Write User Defined Formats in SAS with PROC FORMAT
Most SAS programmers have used a format at some point. If not, they should. It lets you display data in ways not provided by any other facility. They let you flawlessly bin data ranges in categories for later use. You can even do Table Lookups with PROC FORMAT. In the future, I will do a few blog post on user defined SAS formats and how flexible and reliable they are. This post will serve as a basic introduction to writing simple formats in SAS with PROC FORMAT by example.
Replace If-Then-Else Statements
Here is a classic introductory example of using PROC FORMAT. Consider the following if-then-else block.
data test1; set sashelp.baseball; if salary = . then incomeclass="N/A"; else if salary < 500 then incomeclass="Low"; else if 500 <= salary < 1500 then incomeclass="Middle"; else if salary >=1500 then incomeclass="High"; run;
Here, we create the class variable incomeclass. There is several things wrong with the code above. First of all, it is messy. And it will get messier if there are more categories. Furthermore, the length of incomeclass is set at the first compilation encounter, which is when it is set to “N/A”. Therefore the variable length is 3, and values longer than that will be truncated.
Instead, let us write our own numeric format. Here, I use the same logic as above in a Format Procedure. This approach takes care of the shortcomings of the if-then-else logic above. Furthermore, if you are working with large data sets and many categories, the format approach is much faster due to the internal binary search algorithm. Finally, I create an identical data set with the one above. I do so by using the PUT Function with the defined format income.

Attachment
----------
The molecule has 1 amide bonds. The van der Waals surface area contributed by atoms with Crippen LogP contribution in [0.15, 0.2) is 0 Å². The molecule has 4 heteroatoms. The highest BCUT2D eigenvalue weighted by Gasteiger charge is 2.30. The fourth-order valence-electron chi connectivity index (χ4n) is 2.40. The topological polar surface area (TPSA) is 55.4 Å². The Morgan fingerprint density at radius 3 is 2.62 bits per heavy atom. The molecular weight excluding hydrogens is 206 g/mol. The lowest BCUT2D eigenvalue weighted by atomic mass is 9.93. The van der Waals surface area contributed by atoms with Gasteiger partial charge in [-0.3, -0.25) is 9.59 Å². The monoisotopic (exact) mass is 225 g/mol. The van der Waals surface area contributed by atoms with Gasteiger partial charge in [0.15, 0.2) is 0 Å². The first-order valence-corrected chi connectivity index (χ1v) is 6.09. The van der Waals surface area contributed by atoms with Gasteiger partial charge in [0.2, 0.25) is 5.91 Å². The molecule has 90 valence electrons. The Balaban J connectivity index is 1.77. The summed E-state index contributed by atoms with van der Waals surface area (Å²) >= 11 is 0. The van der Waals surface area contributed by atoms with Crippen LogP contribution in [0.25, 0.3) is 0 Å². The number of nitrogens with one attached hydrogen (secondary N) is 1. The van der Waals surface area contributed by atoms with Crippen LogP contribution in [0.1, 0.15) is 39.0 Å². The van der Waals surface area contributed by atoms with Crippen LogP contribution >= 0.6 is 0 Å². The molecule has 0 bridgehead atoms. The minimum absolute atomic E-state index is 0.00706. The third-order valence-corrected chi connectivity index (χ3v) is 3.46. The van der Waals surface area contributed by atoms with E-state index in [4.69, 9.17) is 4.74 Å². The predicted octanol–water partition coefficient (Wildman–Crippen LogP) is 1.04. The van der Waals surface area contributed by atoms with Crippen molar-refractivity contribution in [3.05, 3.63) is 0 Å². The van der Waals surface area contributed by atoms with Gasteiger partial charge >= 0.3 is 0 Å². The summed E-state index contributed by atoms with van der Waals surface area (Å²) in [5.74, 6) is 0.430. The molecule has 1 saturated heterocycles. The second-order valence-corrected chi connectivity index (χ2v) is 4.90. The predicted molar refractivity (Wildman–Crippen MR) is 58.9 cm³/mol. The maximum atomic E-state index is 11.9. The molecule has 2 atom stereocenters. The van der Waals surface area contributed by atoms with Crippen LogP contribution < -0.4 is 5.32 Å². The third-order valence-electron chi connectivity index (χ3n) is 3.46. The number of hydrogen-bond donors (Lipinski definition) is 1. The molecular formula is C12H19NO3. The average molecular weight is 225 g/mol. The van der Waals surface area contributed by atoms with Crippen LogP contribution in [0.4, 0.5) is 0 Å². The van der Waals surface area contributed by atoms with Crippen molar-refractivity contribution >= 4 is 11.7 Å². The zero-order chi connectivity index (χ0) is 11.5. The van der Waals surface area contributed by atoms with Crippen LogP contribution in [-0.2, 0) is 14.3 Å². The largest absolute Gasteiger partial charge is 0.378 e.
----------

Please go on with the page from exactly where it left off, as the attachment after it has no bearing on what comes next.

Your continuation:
proc format; value income low -< 500 = "Low" 500 -< 1500 = "Middle" 1500 - high = "High" . = "N/A"; run; data test2; set sashelp.baseball; incomeclass=put(salary, income.); run;
Binning Data Categories in PROC FREQ
Next, let us see how we can utilize a user defined format directly in a statistical procedure. A common question asked at the SAS Communities is how to calculate frequencies for specific ranges. Formats hold the answer. The sashelp.baseball data set contains salary information for various baseball players. Let us see how many are in the Low, Middle and High categories defined by the PROC FORMAT step above. We simply use a Format Statement and specify the numeric format income. This way, we do not have to read an entire data set and create the categories. We can do it directly in the procedure.
You can see the result to the right.
proc freq data=sashelp.baseball; tables salary; format salary income.; run;
A Simple Picture Format Example
Picture formats are used to display numbers in SAS exactly the way you want it. Here is a very small example of creating a format, that displays numeric values with commas as thousand separators and a prepending dollar sign. In the sashelp.baseball data set, salaries are stored in thousands. We can use the Mult Option to display the actual number in reports without altering the actual data.
proc format; picture dollarsal low-high='000,000,000' (mult=1e3 prefix='$'); run; proc print data=sashelp.baseball(obs=10); format salary dollarsal.; var name team salary; run;
I use the dollarsal format in the proc print exactly like any other format step to display the numbers as specified. I demonstrate more picture tricks and techniques in the blog post 5 SAS Picture Format Options You Should Know.
SAS provides a wealth of predefined formats and you should familiarize yourself with them. Furthermore, you have the ability to roll out your own through PROC FORMAT. This post serves as a basic introduction to the creation and use of user defined formats. In future posts, I will blog about the flexibility and usefulness of formats in SAS. For example see the post Creating Multilabel Formats in SAS with PROC FORMAT.
If you want an in depth examination of PROC FORMAT, the book The Power of PROC FORMAT by Jonas V. Bilenas is an excellent reference.
You can download the entire code from this example here.